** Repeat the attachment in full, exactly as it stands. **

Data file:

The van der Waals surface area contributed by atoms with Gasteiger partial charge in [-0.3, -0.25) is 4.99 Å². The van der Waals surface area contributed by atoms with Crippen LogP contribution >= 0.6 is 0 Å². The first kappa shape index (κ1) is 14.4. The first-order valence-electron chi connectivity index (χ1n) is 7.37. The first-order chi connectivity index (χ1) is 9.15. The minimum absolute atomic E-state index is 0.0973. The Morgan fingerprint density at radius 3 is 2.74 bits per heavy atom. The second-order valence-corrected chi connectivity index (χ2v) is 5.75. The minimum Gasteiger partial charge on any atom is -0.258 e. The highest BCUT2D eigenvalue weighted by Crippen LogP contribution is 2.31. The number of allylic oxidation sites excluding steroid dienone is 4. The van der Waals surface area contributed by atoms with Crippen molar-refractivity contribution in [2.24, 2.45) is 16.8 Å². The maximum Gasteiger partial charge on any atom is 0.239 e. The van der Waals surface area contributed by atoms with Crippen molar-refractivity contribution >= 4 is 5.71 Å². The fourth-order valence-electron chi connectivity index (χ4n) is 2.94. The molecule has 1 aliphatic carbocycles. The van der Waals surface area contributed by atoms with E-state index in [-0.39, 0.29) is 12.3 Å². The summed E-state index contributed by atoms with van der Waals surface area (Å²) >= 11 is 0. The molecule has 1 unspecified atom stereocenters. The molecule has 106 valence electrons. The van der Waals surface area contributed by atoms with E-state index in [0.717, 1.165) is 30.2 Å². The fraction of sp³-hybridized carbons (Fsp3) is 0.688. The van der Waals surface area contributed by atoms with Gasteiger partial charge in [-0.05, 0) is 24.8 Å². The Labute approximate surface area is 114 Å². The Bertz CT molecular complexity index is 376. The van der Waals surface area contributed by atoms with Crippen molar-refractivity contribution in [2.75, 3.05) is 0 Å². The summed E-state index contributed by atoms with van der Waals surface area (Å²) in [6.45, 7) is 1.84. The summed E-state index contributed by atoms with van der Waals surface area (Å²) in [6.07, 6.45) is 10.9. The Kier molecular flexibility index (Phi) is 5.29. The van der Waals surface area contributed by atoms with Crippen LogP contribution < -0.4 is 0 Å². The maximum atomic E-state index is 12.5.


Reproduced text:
The van der Waals surface area contributed by atoms with Gasteiger partial charge in [-0.3, -0.25) is 4.99 Å². The van der Waals surface area contributed by atoms with Crippen LogP contribution >= 0.6 is 0 Å². The first kappa shape index (κ1) is 14.4. The first-order valence-electron chi connectivity index (χ1n) is 7.37. The first-order chi connectivity index (χ1) is 9.15. The minimum absolute atomic E-state index is 0.0973. The Morgan fingerprint density at radius 3 is 2.74 bits per heavy atom. The second-order valence-corrected chi connectivity index (χ2v) is 5.75. The minimum Gasteiger partial charge on any atom is -0.258 e. The highest BCUT2D eigenvalue weighted by Crippen LogP contribution is 2.31. The number of allylic oxidation sites excluding steroid dienone is 4. The van der Waals surface area contributed by atoms with Crippen molar-refractivity contribution in [2.24, 2.45) is 16.8 Å². The maximum Gasteiger partial charge on any atom is 0.239 e. The van der Waals surface area contributed by atoms with Crippen molar-refractivity contribution >= 4 is 5.71 Å². The fourth-order valence-electron chi connectivity index (χ4n) is 2.94. The molecule has 1 aliphatic carbocycles. The van der Waals surface area contributed by atoms with E-state index in [-0.39, 0.29) is 12.3 Å². The summed E-state index contributed by atoms with van der Waals surface area (Å²) >= 11 is 0. The molecule has 1 unspecified atom stereocenters. The molecule has 106 valence electrons. The van der Waals surface area contributed by atoms with E-state index in [0.717, 1.165) is 30.2 Å². The fraction of sp³-hybridized carbons (Fsp3) is 0.688. The van der Waals surface area contributed by atoms with Gasteiger partial charge in [-0.05, 0) is 24.8 Å². The Labute approximate surface area is 114 Å². The Bertz CT molecular complexity index is 376. The van der Waals surface area contributed by atoms with Crippen molar-refractivity contribution in [2.75, 3.05) is 0 Å². The summed E-state index contributed by atoms with van der Waals surface area (Å²) in [6.45, 7) is 1.84. The summed E-state index contributed by atoms with van der Waals surface area (Å²) in [6.07, 6.45) is 10.9. The Kier molecular flexibility index (Phi) is 5.29. The van der Waals surface area contributed by atoms with Crippen LogP contribution < -0.4 is 0 Å². The maximum atomic E-state index is 12.5.